"Rome" by Harry Callahan

Size of the print: 7 x 7"

Year: 1968

Location: Italy

Paper type: Silver Gelatin Print

OPENING BID - $200


Bio

Harry Callahan (American, born October 12, 1912–died March 15, 1999) is known for his work in photography. A native of Detroit, MI, he worked for Chrysler, and, after a brief hiatus spent at Michigan State University, he joined the company’s camera club, and, by 1938, Callahan had begun teaching himself photography.

Callahan often experimented with multiple exposures and saw photography as deeply personal. His wife, in particular, held great significance in his work. She was his major subject for a period of 15 years. Callahan gave his photographs simple titles, such as Eleanor, New York, and Chicago. These works are currently in the collection of the Museum of Contemporary Photography in Chicago.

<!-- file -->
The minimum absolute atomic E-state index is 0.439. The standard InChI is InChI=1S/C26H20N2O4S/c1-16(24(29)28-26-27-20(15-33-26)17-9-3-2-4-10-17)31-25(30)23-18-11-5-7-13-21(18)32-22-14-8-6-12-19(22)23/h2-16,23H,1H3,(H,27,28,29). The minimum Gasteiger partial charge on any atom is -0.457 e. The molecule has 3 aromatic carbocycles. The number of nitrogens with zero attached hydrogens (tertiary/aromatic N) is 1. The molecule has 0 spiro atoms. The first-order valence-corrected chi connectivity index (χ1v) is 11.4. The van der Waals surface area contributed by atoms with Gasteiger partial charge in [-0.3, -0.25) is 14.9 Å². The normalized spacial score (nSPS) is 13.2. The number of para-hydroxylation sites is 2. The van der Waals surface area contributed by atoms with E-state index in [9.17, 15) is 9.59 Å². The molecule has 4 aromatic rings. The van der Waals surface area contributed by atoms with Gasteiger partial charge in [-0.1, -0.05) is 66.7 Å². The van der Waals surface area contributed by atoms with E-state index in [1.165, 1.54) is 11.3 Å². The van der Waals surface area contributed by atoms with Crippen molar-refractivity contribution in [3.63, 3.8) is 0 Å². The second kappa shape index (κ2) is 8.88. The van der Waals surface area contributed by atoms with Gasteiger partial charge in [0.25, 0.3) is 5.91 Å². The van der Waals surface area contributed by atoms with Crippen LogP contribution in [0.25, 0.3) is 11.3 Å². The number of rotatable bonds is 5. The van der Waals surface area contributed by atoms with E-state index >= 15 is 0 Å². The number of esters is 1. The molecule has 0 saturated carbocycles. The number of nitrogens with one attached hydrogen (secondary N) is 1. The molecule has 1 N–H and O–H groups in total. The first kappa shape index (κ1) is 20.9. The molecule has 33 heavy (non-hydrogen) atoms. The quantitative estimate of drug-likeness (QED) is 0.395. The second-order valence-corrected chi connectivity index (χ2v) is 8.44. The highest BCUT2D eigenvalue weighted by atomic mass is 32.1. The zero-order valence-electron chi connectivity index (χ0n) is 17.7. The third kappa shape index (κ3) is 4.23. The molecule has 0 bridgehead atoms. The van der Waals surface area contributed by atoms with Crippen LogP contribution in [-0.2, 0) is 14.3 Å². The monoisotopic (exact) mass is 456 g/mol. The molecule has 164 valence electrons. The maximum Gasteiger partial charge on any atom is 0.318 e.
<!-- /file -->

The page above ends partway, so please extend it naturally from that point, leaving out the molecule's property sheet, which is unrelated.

Callahan was a unique innovator in American photography. His work is noted as much for his use of color as for black and white. He received the National Medal of Arts in 1996. 

The artist died in Atlanta in 1999, leaving behind some 100,000 negatives and 10,000 proof prints. The University of Arizona maintains his archives, and the Pace/MacGill Gallery in New York represents his estate.